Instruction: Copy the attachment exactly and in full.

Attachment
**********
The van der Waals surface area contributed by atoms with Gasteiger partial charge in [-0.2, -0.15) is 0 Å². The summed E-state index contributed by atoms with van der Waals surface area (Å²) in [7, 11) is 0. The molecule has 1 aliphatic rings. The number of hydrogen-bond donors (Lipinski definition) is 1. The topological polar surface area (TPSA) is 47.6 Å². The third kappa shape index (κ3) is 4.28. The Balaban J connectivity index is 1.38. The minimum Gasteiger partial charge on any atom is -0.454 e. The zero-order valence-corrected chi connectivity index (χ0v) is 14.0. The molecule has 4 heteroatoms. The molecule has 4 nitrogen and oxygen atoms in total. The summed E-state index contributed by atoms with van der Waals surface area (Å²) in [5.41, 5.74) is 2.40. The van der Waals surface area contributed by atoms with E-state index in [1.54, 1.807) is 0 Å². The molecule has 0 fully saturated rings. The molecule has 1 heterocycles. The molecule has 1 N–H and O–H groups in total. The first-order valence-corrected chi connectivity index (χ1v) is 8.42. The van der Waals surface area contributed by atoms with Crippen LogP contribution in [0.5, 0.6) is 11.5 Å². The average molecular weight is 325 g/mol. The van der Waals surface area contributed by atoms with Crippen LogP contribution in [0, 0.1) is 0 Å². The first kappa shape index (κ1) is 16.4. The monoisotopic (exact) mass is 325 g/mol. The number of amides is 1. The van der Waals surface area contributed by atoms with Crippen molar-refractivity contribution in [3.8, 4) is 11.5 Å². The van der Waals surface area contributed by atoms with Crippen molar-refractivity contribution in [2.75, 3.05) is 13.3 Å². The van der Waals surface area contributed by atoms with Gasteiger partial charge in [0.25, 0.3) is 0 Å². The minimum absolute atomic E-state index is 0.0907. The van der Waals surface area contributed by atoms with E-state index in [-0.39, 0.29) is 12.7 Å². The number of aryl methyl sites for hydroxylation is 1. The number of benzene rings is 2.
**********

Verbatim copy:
The van der Waals surface area contributed by atoms with Gasteiger partial charge in [-0.2, -0.15) is 0 Å². The summed E-state index contributed by atoms with van der Waals surface area (Å²) in [7, 11) is 0. The molecule has 1 aliphatic rings. The number of hydrogen-bond donors (Lipinski definition) is 1. The topological polar surface area (TPSA) is 47.6 Å². The third kappa shape index (κ3) is 4.28. The Balaban J connectivity index is 1.38. The minimum Gasteiger partial charge on any atom is -0.454 e. The zero-order valence-corrected chi connectivity index (χ0v) is 14.0. The molecule has 4 heteroatoms. The molecule has 4 nitrogen and oxygen atoms in total. The summed E-state index contributed by atoms with van der Waals surface area (Å²) in [5.41, 5.74) is 2.40. The van der Waals surface area contributed by atoms with E-state index in [1.54, 1.807) is 0 Å². The molecule has 0 fully saturated rings. The molecule has 1 heterocycles. The molecule has 1 N–H and O–H groups in total. The first-order valence-corrected chi connectivity index (χ1v) is 8.42. The van der Waals surface area contributed by atoms with Crippen LogP contribution in [0.5, 0.6) is 11.5 Å². The average molecular weight is 325 g/mol. The van der Waals surface area contributed by atoms with Crippen LogP contribution in [0, 0.1) is 0 Å². The first kappa shape index (κ1) is 16.4. The monoisotopic (exact) mass is 325 g/mol. The number of amides is 1. The van der Waals surface area contributed by atoms with Crippen molar-refractivity contribution in [3.8, 4) is 11.5 Å². The van der Waals surface area contributed by atoms with Crippen molar-refractivity contribution in [2.75, 3.05) is 13.3 Å². The van der Waals surface area contributed by atoms with Gasteiger partial charge in [0.25, 0.3) is 0 Å². The minimum absolute atomic E-state index is 0.0907. The van der Waals surface area contributed by atoms with E-state index in [-0.39, 0.29) is 12.7 Å². The number of aryl methyl sites for hydroxylation is 1. The number of benzene rings is 2.